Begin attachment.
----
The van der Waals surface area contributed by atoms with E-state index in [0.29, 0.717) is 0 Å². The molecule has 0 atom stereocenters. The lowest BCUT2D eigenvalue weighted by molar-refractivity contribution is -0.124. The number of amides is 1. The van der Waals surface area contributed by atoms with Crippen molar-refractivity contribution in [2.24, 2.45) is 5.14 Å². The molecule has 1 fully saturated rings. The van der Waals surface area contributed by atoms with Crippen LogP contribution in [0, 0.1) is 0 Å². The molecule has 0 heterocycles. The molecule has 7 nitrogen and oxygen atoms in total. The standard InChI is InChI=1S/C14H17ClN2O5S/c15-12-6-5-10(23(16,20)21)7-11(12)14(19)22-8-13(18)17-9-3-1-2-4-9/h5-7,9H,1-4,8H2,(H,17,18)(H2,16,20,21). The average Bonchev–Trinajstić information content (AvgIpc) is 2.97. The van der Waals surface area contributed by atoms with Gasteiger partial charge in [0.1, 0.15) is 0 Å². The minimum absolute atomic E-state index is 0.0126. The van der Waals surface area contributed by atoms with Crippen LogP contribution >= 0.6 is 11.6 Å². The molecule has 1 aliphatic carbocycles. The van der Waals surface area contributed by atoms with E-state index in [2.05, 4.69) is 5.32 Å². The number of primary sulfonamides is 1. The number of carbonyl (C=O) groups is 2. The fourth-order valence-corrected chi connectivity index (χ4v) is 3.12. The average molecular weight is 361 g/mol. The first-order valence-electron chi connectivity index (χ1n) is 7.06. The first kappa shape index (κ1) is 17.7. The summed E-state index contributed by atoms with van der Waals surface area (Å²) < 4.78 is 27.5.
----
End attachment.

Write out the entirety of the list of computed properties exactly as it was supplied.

The van der Waals surface area contributed by atoms with E-state index in [0.29, 0.717) is 0 Å². The molecule has 0 atom stereocenters. The lowest BCUT2D eigenvalue weighted by molar-refractivity contribution is -0.124. The number of amides is 1. The van der Waals surface area contributed by atoms with Crippen molar-refractivity contribution in [2.24, 2.45) is 5.14 Å². The molecule has 1 fully saturated rings. The van der Waals surface area contributed by atoms with Crippen LogP contribution in [0, 0.1) is 0 Å². The molecule has 0 heterocycles. The molecule has 7 nitrogen and oxygen atoms in total. The standard InChI is InChI=1S/C14H17ClN2O5S/c15-12-6-5-10(23(16,20)21)7-11(12)14(19)22-8-13(18)17-9-3-1-2-4-9/h5-7,9H,1-4,8H2,(H,17,18)(H2,16,20,21). The average Bonchev–Trinajstić information content (AvgIpc) is 2.97. The van der Waals surface area contributed by atoms with Gasteiger partial charge in [0.1, 0.15) is 0 Å². The minimum absolute atomic E-state index is 0.0126. The van der Waals surface area contributed by atoms with Crippen LogP contribution >= 0.6 is 11.6 Å². The molecule has 1 aliphatic carbocycles. The van der Waals surface area contributed by atoms with E-state index in [2.05, 4.69) is 5.32 Å². The number of primary sulfonamides is 1. The number of carbonyl (C=O) groups is 2. The fourth-order valence-corrected chi connectivity index (χ4v) is 3.12. The average molecular weight is 361 g/mol. The first-order valence-electron chi connectivity index (χ1n) is 7.06. The first kappa shape index (κ1) is 17.7. The summed E-state index contributed by atoms with van der Waals surface area (Å²) < 4.78 is 27.5.